2. This is not “new law.” Under Section 2(a) of the Trademark Act, a person is not entitled to register a trademark that is or comprises immoral, deceptive or scandalous matter, or matter that is likely to disparage a group of people.  This particular case is noteworthy because of the fame of the trademark in question.  Nevertheless, the Board’s decision provides some guidance on what may be required to prove that a mark is disparaging to a group of people.  The Board rested its decision on whether a “substantial composite” of Native Americans believe that the term “Redskins” was derogatory or disparaging to Native Americans.  In its findings, the Board determined that 30% of Native Americans found the term to be disparaging and further concluded that 30% was unquestionably a “substantial composite” of the group.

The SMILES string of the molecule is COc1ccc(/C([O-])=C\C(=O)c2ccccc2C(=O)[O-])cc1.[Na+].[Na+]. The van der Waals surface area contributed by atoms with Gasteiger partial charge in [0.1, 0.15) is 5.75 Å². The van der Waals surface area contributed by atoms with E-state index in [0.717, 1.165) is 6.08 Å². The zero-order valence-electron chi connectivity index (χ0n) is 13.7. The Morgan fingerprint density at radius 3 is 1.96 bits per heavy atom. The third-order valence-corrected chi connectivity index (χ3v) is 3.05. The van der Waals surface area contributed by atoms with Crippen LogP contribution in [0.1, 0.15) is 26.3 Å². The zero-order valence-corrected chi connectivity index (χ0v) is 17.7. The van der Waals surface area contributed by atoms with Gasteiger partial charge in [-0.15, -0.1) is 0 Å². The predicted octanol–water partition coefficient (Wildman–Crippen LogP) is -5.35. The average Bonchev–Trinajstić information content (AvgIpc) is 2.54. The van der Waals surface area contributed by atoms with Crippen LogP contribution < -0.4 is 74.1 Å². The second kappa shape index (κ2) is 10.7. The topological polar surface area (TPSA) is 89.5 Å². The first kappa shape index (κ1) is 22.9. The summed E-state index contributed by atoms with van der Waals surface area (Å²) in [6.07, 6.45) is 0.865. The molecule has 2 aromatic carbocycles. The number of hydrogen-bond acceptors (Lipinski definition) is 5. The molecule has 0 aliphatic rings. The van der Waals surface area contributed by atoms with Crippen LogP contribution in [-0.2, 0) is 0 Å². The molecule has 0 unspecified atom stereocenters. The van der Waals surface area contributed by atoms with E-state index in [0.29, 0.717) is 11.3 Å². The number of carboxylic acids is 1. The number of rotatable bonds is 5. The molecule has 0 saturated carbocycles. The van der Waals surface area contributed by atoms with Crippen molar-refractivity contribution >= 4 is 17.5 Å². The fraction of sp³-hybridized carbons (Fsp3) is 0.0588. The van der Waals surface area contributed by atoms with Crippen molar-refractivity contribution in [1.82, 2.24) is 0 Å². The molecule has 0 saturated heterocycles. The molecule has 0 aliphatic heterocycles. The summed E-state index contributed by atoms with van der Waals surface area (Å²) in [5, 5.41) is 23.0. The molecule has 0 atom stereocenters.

3. Washington’s football team can remain the WASHINGTON REDSKINS.  Despite the Board ordering that the trademark registrations be cancelled, the Board’s order does not, by itself, prohibit the Washington Redskins from continuing to use the REDSKINS mark in any manner.  The Board’s authority is limited to decisions about the registration of trademarks with the U.S. Patent and Trademark Office.  The Board is without authority to make determinations regarding the football’s team’s rights to use the trademark.  That authority is reserved to the court system or, possibly, the legislature.  Further, the Board’s decision does not mean that others can freely use the REDSKINS trademark in a manner that is likely to create confusion with the Washington Redskins football team.  The football team will retain common law rights in the trademark despite any loss of its registrations.  Nevertheless, the Washington Redskins football team may be hesitant to sue another for infringing its marks because of the risk that a court could possibly determine that the team has no protectable interest in the name because of its disparaging nature.  Stay tuned!